From Sunday, 20 June on E! Entertainment (DStv channel 124) at 20:00
From Sunday, 20 June on E! Entertainment (DStv channel 124) at 20:00

Dr. Terry Dubrow examines Botched S7 on DStv

“Fabs”, Zoom surgeries, pandemic problems and more – Dr. Terry Dubrow tells all about the new Botched S7 on E! (DStv channel 124)

Aesthetic and reconstructive surgery reality show Botched is back for a 7th season, and surgery BFFs Dr. Terry Dubrow and Dr. Paul Nassif have a flood of new cases on their hands, and a little bit of “don’t Panic, Pandemic” chaos behind the scenes.

“We started season 7 about 2 months before the pandemic. The pandemic made the season very long, very difficult. And it was the most challenging season by far because of it. We were getting into the swing when the pandemic hit. So we paused production for a couple of months,” reveals Terry. “Once we got the green light, we did basically most of it. It dramatically affected us in 2 ways: Number 1, we had to do different protocols, obviously, to be safe. The good news is that as doctors and surgeons, we're very comfortable using personal protective equipment. And 2, a lot of the patients who had active complications that we had chosen for season 7 had to wait. So by the time we got to them, the complications were much worse, and it was much more difficult. So it was really challenging.”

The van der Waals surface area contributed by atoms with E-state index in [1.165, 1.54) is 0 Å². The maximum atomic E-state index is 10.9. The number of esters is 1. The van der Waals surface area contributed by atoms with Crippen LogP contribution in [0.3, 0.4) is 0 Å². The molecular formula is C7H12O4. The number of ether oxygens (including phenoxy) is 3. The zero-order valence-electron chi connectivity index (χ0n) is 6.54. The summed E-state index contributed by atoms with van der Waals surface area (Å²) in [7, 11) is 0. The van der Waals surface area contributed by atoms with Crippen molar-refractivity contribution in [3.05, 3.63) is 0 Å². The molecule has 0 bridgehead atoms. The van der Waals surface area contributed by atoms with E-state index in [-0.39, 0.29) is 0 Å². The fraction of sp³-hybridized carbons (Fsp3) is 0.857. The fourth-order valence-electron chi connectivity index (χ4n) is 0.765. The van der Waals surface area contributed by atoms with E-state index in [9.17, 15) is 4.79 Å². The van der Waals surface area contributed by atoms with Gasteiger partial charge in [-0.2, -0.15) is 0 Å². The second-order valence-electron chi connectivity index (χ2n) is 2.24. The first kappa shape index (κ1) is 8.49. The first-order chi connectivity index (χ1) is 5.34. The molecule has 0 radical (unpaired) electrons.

But as always, there was plenty to capture Dr. Dubrow’s interest and imagination.

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Inside Botched S7 with Terry Dubrow

What do the cases this season have in common?

Dr. Dubrow: This season, we try to really build globally around the body, with people who have different kinds of problems. This season is unique because as opposed to just doing noses and butts and breasts, we had for example, a woman who was born with a tumour on her foot, had to have it removed and that left her with a big, giant hole as a baby. Surgeons had to take a portion of her back and put it on her foot to cover the hole, and then as she grew, the flap – the tissue on her back – grew much more. She couldn’t run, she couldn't walk. And then we saw a guy who was born with a nasal deformity, we think because his mom's IUD smashed his nose as he was born. And so he had a huge nasal flap thing because of that. So this is a season of the usual extreme cosmetic surgery complications, combined with all different types of body parts that have gone very wrong due to cosmetic and plastic surgery reconstruction efforts all over.

Which patient from this season challenged you to get really inventive?